Just in time for Easter…my first blog on anything spiritual in quite awhile. I’ve been ruminating on what it means to “lift God up from the Earth.” It would seem that it means different things to different readers of the Gospel. I am referring, of course, to the words of Jesus as recorded in the Gospel of John, twelfth chapter, 32nd verse, “And I, when I am lifted up from the earth, will draw all people to myself.”
In the evangelical circles where I once circulated, this one verse served as their singular mission statement. Lift God up so that everyone will be saved. Of course, they didn’t believe in universal salvation. I mean, what would we do with an empty hell? List it in the real estate section on Craigslist?
No, my contemporaries in the church didn’t believe that we could lead every soul to Christ, they just believed that we should try. And the Christ-given formula was simple.
Lift God up from the Earth.
But what does that mean, exactly? What did Jesus mean when and if he said these words? The footnote in Today’s New International Version, © 2005, says that lifted up means “exalted.” Well, there’s a favorite catchphrase in evangelical Christianity, “Exalt the Lord!” I used to sing that chorus in church. So was that the secret formula? Go public with my praise and lift God up with my voice? Would that “draw all people” to God? Some of my contemporaries thought so.
There was another sample in my circle who believed it meant that and more. They believed that Jesus was giving them the charge to wear their Christianity on their sleeve. You’ve seen them on street corners, in the public square, toting signs, holding political rallies, etc. They believed that the more public with your faith, the better. How else would God be lifted up? In my personal experience, these kinds of displays only served the opposite purpose of turning people off to the message of redemption. It may sound like a harsh criticism, but I’m only pointing the finger at myself. I lived this way for awhile in my younger adult years.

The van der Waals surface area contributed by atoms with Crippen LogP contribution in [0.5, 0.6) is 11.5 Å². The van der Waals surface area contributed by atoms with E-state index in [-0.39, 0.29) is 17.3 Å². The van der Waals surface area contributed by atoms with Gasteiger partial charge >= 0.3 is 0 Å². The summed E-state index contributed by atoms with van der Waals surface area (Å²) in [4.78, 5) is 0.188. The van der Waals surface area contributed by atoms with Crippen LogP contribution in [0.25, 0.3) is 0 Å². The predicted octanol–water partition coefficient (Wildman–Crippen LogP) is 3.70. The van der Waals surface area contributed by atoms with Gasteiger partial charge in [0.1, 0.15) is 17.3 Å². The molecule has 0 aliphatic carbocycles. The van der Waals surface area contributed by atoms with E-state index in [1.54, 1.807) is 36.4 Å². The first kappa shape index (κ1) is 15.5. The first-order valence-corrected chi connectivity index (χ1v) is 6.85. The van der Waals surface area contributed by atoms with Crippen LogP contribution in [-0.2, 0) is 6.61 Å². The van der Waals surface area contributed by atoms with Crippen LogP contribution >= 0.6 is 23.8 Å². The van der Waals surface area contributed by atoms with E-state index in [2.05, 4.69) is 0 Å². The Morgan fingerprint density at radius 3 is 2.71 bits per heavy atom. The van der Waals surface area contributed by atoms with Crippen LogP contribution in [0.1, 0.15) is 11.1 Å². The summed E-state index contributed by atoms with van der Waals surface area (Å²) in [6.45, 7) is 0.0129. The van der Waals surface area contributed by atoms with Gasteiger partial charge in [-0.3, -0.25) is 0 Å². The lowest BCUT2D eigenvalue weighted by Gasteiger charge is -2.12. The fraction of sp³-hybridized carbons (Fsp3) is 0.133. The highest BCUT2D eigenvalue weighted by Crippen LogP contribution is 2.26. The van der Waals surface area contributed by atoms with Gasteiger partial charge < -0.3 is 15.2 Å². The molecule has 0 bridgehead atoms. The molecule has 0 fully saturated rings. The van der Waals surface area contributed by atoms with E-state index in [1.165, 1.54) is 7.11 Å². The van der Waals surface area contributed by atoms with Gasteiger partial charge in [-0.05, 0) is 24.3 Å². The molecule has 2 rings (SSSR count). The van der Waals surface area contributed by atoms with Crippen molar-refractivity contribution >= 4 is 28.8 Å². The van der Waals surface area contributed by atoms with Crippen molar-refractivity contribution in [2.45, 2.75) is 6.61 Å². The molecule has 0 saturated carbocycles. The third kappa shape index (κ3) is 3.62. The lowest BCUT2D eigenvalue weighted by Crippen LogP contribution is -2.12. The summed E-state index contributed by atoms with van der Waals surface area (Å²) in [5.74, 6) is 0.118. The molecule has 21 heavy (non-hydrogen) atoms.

Now that I’ve been fully detoxed from years of “churchification,” I feel that I have a better perspective. I still believe that faith should be lived out publicly, but not in any of the ways I’ve described heretofore.
I sincerely believe that Jesus was promoting a better way to live that had nothing to do with church services, praise choruses or political rallies. He just went about daily life doing what he does, helping others. He usually didn’t make a big spectacle of it, though some of his ministry did become a spectacle, of sorts. In fact, after some of his great miracles, he actually requested discreetness. Jesus wasn’t about drawing attention to himself. He was about helping people live better lives.
I do not see how forcing one’s religion or personal beliefs down someone else’s throat serves that same purpose. It draws no one closer to God. Likewise, I don’t see how public displays—whether at outdoor church services or pro-life marches—exalt the Almighty and draw people in.
I think it is simple, random acts of love and kindness that go the furthest to accomplish the mission of John 12:32. The little things we do to help others that make life better in small increments are, in my opinion, what lifts up the ideal of Christ and knowingly or unknowingly draw them toward that ideal.
Consider that as you enjoy Easter Sunday and determine to make the world a better place one random act at a time. Peace be with you.